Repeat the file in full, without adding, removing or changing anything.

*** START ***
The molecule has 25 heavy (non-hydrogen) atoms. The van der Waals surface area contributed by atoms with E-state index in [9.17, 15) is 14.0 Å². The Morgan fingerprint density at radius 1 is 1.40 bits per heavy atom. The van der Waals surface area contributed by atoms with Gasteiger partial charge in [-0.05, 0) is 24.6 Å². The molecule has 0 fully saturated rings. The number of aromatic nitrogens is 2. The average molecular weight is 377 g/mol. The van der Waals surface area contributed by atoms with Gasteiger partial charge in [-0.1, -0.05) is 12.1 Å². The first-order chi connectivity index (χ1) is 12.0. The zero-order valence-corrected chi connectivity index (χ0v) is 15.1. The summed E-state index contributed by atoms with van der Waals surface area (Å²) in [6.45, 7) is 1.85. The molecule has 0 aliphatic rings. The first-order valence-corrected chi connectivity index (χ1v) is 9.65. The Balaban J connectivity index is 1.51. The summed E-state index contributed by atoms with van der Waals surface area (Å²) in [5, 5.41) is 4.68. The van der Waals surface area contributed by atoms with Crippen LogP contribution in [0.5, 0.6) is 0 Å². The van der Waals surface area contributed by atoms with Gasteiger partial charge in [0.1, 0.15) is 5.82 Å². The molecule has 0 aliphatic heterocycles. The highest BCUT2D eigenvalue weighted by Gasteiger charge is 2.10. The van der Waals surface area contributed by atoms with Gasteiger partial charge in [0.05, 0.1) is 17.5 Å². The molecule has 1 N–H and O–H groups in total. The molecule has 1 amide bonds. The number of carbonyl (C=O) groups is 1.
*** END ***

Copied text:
The molecule has 25 heavy (non-hydrogen) atoms. The van der Waals surface area contributed by atoms with E-state index in [9.17, 15) is 14.0 Å². The Morgan fingerprint density at radius 1 is 1.40 bits per heavy atom. The van der Waals surface area contributed by atoms with Gasteiger partial charge in [-0.05, 0) is 24.6 Å². The molecule has 0 fully saturated rings. The number of aromatic nitrogens is 2. The average molecular weight is 377 g/mol. The van der Waals surface area contributed by atoms with Gasteiger partial charge in [-0.1, -0.05) is 12.1 Å². The first-order chi connectivity index (χ1) is 12.0. The zero-order valence-corrected chi connectivity index (χ0v) is 15.1. The summed E-state index contributed by atoms with van der Waals surface area (Å²) in [6.45, 7) is 1.85. The molecule has 0 aliphatic rings. The first-order valence-corrected chi connectivity index (χ1v) is 9.65. The Balaban J connectivity index is 1.51. The summed E-state index contributed by atoms with van der Waals surface area (Å²) in [5, 5.41) is 4.68. The van der Waals surface area contributed by atoms with Crippen LogP contribution in [0.5, 0.6) is 0 Å². The van der Waals surface area contributed by atoms with Gasteiger partial charge in [0.1, 0.15) is 5.82 Å². The molecule has 0 aliphatic heterocycles. The highest BCUT2D eigenvalue weighted by Gasteiger charge is 2.10. The van der Waals surface area contributed by atoms with Gasteiger partial charge in [0.05, 0.1) is 17.5 Å². The molecule has 1 N–H and O–H groups in total. The molecule has 1 amide bonds. The number of carbonyl (C=O) groups is 1.